In addition, this assumes that language -- what is written in a tweet, a blog post, or any text for that matter -- is identical to thought, a pretty reductive view of how thought and language interact.

Second, it views Twitter in isolation from other media. Many tweets make reference to other texts, whether films, TV shows, blog entries, newspaper articles. Twitter, in that context, can supplement larger conversations. My decision to link to Zaitchik's article, in fact, sent at least a half-dozen readers over to see what was fueling my barely caffeinated ire so early on a Saturday morning, while many of my "followers" challenged me to defend my complaints more rigorously.

This sense of community is also reflected in the various memes that circulate on Twitter, some lasting several hours, others lasting several days. In fact, the "backflick" meme, in which Twitterers describe the plots of popular movies in reverse, is a great example of creative intertextuality that can take place in these short status updates.

Thus, "W is about a president who becomes an alcoholic and a coke addict." Or my contribution: "Bonnie and Clyde: benevolent kids donate money to failing banks, return stolen cars to rightful owners." Again, it's a form of community building, a quick way to share with others a self-indulgent love of movies in a pretty clever way, this time with a slight political edge.

Many others have already pointed out the political uses of Twitter. The Barack Obama presidential campaign famously used Twitter as a tool for organizing voters. More recently, a number of other politicians, including Sen. Claire McCaskill, D-Mo., have used Twitter to broadcast elements of their policy views and personal lives.

But while these uses may be fascinating by themselves, they help to obscure Twitter's status as a conversational, rather than broadcast, medium and one that can help to facilitate real-world interactions.

This potential use for Twitter became vividly clear for me when I attended the first of several local "Tweetups" here in Fayetteville, N.C., where I live and teach. The "Tweetup" brought together several locals who are interested in social media, where we could exchange ideas and discuss shared interests, many of which extended well beyond the computer screen. These online networks don't supplant existing communities. Instead, they provide a useful supplement to conversations that we're already having.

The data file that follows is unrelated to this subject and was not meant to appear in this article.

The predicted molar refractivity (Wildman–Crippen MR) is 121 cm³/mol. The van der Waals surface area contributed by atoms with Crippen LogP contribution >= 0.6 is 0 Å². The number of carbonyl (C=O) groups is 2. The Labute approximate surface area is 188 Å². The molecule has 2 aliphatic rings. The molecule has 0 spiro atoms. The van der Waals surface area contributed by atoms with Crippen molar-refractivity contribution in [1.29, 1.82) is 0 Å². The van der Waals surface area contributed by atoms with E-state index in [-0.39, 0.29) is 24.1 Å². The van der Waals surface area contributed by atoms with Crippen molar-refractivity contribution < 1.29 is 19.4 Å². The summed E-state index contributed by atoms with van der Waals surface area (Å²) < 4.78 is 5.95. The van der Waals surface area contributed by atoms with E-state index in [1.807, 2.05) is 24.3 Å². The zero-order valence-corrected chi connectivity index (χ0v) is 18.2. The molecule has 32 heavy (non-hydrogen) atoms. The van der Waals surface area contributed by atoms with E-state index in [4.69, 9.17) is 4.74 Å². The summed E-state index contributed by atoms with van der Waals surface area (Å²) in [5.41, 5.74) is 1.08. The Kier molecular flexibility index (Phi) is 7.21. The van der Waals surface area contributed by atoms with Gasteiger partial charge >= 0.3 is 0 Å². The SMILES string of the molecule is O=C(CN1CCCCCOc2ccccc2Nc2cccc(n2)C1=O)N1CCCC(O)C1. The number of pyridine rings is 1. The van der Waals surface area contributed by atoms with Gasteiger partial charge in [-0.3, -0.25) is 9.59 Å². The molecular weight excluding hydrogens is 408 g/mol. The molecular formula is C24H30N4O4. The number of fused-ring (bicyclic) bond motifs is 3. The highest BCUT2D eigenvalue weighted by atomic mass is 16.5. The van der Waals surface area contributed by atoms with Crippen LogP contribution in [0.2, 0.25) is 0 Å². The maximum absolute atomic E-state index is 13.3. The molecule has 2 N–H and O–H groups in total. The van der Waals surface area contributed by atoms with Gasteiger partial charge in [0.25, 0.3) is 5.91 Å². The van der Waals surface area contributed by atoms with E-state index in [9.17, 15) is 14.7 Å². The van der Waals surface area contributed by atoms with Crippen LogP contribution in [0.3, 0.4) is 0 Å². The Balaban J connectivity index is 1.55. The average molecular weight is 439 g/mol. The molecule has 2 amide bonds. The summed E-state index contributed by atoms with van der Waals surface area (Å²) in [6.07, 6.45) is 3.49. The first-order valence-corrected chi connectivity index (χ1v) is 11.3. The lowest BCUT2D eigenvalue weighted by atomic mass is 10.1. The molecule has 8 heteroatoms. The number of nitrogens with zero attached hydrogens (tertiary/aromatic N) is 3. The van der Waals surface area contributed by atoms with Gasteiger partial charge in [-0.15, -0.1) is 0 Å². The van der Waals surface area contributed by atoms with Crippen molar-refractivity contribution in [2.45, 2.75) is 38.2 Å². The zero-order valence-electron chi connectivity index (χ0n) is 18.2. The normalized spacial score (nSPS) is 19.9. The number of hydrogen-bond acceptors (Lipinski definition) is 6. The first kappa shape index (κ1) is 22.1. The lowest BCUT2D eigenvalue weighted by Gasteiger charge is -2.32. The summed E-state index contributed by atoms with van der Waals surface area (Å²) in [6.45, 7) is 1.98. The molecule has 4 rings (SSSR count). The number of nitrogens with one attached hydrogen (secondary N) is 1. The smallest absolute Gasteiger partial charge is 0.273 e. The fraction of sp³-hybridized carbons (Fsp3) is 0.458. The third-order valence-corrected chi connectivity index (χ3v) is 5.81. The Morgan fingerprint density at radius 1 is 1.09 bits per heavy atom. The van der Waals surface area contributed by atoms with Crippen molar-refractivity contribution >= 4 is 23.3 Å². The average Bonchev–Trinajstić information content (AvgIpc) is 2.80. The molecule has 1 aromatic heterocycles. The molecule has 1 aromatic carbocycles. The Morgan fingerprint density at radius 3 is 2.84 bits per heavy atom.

This sense of community and conversation has manifested itself at a number of recent academic conversations as well. At the notoriously overwhelming Modern Language Conference in San Francisco last December, many academics who found each other on Twitter were able to organize impromptu dinner outings and discuss ongoing conference themes using Twitter, many of us posting comments from our cell phones, BlackBerrys and iPhones. Many of these ideas were neatly summarized in a blog post by Cathy Davidson and have provided material for our ongoing scholarly conversations that seek to make sense of how we communicate and how digital technologies may be involved in that.

Finally, Zaitchik worries that Twitter will somehow not only supplement but "supplant journalism," echoing an argument made by fellow AlterNet writer, Rory O'Conner. This argument, in my reading, reduces "journalism" from the activity of gathering facts and checking sources to whatever final product appears on the page, whether on the Web or printed.

Yes, the first photo of the Hudson River airplane landing may have been posted to TwitPic, but that's not so much a "scoop" as it is an initial gathering of facts: something is happening here, and we need to document it. The articles and reports and interpretations all came later in every newspaper and on every TV station in the country.

And guess what? Most of those reports were more than 140 characters. If we want the strongest possible journalistic practices, there is no reason not to tap into the collective intelligence of other people who are witnessing an event, watching a debate, or whatever. Then a good journalist reconciles those interpretations into a longer story, one that hopefully approximates what actually happened.

I'm responding to Zaitchik's article at such length because it seems to fall into some of the worst habits of technological determinism. Twitter is blamed for any number of problems, whether shorter attention spans, bad grammar or poor critical-thinking skills. It also assumes that Twitter can only work as it was designed, a miniature, public status update (implied in Twitter's guiding question: "What are you doing?").

Instead, users have developed any number of new uses for it, some that were clearly not predicted by its creators (hence the need for updates to Twitter that conform to user practices). In other words, Twitter users are not constrained by the limits of the 140-character box, but are largely responsible for creating the genres and styles that have emerged on the site.

While I use Twitter quite a bit -- according to my Twitter stats, I tweet approximately five times a day -- I don't intend to champion everything about it. I've known many people who tried Twitter and found that it failed to supplement their communication with others in any meaningful way.

Sometimes I can get distracted by constantly updating "friend feeds," and 140 characters can lead to misunderstandings, but rather than engaging in forms of unneeded media panic, we need more thoughtful, more flexible accounts of how media work.

Editor's Note: Check outAlterNet on Twitter.

Chuck Tryon is an assistant professor of English at Fayetteville State University and is the author of the forthcoming book Reinventing Cinema: Movies in the Age of Digital Convergence (Rutgers University Press). He also blogs at the Chutry Experiment, and he invites readers to follow him on Twitter.